The topic of employee expectations came up recently with one of my clients. The client was talking specifically about attendance and showing up to work on time, but this argument applies to many aspects of an organization. The client’s perspective was that managers had no clear way to enforce the attendance policy, so they didn’t address the issue with employees. This thought process assumes that employees are showing up late because there is no way to enforce the policy. I believe that people want to come to work and do a good job. But if they don’t know what “a good job” looks like, they are left to set their own priorities.
One of my favorite Zig Ziglar quotes captures the idea: “You can’t hit a target you cannot see, and you cannot see a target you do not have.”
If everyone is working toward a common goal, and that goal has been communicated clearly, then each individual can understand how his behavior is contributing to that goal. But if you don’t have clear common goals, each individual will establish his own goals and corresponding behavior, which may or may not be in line with the common goal.
For example, if an accident-free workplace is a priority, what does that mean in terms of employee behavior? The management team has to establish goals for working in a safe manner, then communicate what actions need to be taken by each employee in order to achieve an accident-free workplace. Similarly, if throughput is a priority, what is the goal for throughput on the individual level, and what actions need to be taken to support that goal?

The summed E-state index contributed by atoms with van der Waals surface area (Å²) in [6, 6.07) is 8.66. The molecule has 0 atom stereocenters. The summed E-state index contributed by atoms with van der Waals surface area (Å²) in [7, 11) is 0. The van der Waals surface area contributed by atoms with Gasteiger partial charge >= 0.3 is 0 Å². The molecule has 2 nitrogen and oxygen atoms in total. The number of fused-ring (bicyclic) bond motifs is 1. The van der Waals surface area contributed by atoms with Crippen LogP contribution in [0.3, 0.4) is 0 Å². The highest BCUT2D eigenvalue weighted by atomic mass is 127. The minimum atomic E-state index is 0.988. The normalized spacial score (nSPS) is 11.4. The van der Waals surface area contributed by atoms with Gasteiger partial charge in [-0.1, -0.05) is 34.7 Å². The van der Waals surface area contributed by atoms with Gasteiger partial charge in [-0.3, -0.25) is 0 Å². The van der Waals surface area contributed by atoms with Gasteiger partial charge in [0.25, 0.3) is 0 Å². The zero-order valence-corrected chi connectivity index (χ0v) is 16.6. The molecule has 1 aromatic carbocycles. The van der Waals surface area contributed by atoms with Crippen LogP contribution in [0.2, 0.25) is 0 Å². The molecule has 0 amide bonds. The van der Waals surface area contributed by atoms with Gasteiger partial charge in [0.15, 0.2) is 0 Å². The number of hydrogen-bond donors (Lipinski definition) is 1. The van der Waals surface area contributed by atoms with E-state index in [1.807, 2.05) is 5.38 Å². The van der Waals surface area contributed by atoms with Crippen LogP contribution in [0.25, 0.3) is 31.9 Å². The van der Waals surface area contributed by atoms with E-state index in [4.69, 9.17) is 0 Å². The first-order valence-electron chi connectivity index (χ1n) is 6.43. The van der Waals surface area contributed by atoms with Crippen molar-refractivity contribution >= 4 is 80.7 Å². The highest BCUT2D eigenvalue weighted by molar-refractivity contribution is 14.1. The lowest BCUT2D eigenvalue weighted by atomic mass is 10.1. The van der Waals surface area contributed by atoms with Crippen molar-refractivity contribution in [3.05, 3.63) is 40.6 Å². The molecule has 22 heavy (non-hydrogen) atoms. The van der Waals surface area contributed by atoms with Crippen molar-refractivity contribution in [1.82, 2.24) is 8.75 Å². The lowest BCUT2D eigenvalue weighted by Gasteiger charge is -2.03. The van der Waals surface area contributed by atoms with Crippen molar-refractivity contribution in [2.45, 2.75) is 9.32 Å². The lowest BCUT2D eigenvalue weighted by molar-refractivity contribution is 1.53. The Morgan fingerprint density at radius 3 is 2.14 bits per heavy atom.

Simply establishing and articulating goals isn’t enough. The management team also has to demonstrate a commitment to the goals. I’ve seen a number of companies who say safety is a top priority, yet upper management refuses to follow the safety rules established by the safety committee. I’ve witnessed managers treating their employees disrespectfully, then being upset with the lack of teamwork within the organization.
The success of an organization lies with the management team and its commitment to developing, communicating and supporting the goals of the company. Once the goals have been established, the next step is to ensure that each individual understands how his or her behavior can impact the achievement of those goals. The last step is to provide consistent feedback on how individuals are performing against those goals.
Clearly defining the goals, outlining how individual contributions impact those goals and supporting each individual in the achievement of those goals will create a collaborative work environment where everyone wins.